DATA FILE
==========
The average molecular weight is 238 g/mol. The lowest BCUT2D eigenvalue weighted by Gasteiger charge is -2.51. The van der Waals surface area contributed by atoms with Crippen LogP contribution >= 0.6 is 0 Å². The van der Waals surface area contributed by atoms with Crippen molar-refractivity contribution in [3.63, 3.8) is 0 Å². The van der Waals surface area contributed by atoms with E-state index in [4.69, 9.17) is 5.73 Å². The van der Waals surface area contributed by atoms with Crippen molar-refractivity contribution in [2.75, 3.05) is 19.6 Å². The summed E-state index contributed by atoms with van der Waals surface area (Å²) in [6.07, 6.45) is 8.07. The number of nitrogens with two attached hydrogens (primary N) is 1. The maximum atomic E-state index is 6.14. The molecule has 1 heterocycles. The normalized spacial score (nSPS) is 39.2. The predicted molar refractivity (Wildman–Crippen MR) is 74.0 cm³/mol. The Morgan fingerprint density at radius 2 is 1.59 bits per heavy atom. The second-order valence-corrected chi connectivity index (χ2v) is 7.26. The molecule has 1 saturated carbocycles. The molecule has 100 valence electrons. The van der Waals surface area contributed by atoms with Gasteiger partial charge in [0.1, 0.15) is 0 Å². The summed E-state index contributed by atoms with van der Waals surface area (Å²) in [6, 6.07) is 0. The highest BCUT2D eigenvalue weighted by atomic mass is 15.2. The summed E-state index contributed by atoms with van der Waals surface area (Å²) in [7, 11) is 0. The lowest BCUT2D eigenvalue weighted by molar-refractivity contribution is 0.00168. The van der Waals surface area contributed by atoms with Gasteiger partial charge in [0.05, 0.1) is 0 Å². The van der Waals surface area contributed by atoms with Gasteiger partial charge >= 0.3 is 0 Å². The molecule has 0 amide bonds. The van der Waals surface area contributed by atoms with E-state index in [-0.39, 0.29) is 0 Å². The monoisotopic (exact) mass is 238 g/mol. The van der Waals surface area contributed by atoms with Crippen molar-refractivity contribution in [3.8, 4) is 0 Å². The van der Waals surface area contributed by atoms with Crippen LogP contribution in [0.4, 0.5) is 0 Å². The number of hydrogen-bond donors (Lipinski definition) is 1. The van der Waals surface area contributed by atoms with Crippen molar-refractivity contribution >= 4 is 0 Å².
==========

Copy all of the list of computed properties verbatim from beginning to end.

The average molecular weight is 238 g/mol. The lowest BCUT2D eigenvalue weighted by Gasteiger charge is -2.51. The van der Waals surface area contributed by atoms with Crippen LogP contribution >= 0.6 is 0 Å². The van der Waals surface area contributed by atoms with Crippen molar-refractivity contribution in [3.63, 3.8) is 0 Å². The van der Waals surface area contributed by atoms with E-state index in [4.69, 9.17) is 5.73 Å². The van der Waals surface area contributed by atoms with Crippen molar-refractivity contribution in [2.75, 3.05) is 19.6 Å². The summed E-state index contributed by atoms with van der Waals surface area (Å²) in [6.07, 6.45) is 8.07. The number of nitrogens with two attached hydrogens (primary N) is 1. The maximum atomic E-state index is 6.14. The molecule has 1 heterocycles. The normalized spacial score (nSPS) is 39.2. The predicted molar refractivity (Wildman–Crippen MR) is 74.0 cm³/mol. The Morgan fingerprint density at radius 2 is 1.59 bits per heavy atom. The second-order valence-corrected chi connectivity index (χ2v) is 7.26. The molecule has 1 saturated carbocycles. The molecule has 100 valence electrons. The van der Waals surface area contributed by atoms with Gasteiger partial charge in [0.1, 0.15) is 0 Å². The summed E-state index contributed by atoms with van der Waals surface area (Å²) in [6, 6.07) is 0. The highest BCUT2D eigenvalue weighted by atomic mass is 15.2. The summed E-state index contributed by atoms with van der Waals surface area (Å²) in [7, 11) is 0. The lowest BCUT2D eigenvalue weighted by molar-refractivity contribution is 0.00168. The van der Waals surface area contributed by atoms with Gasteiger partial charge in [0.05, 0.1) is 0 Å². The van der Waals surface area contributed by atoms with Gasteiger partial charge >= 0.3 is 0 Å². The molecule has 0 amide bonds. The van der Waals surface area contributed by atoms with E-state index in [-0.39, 0.29) is 0 Å². The monoisotopic (exact) mass is 238 g/mol. The van der Waals surface area contributed by atoms with Crippen molar-refractivity contribution in [3.8, 4) is 0 Å². The van der Waals surface area contributed by atoms with Crippen LogP contribution in [0.4, 0.5) is 0 Å². The number of hydrogen-bond donors (Lipinski definition) is 1. The van der Waals surface area contributed by atoms with Crippen molar-refractivity contribution >= 4 is 0 Å².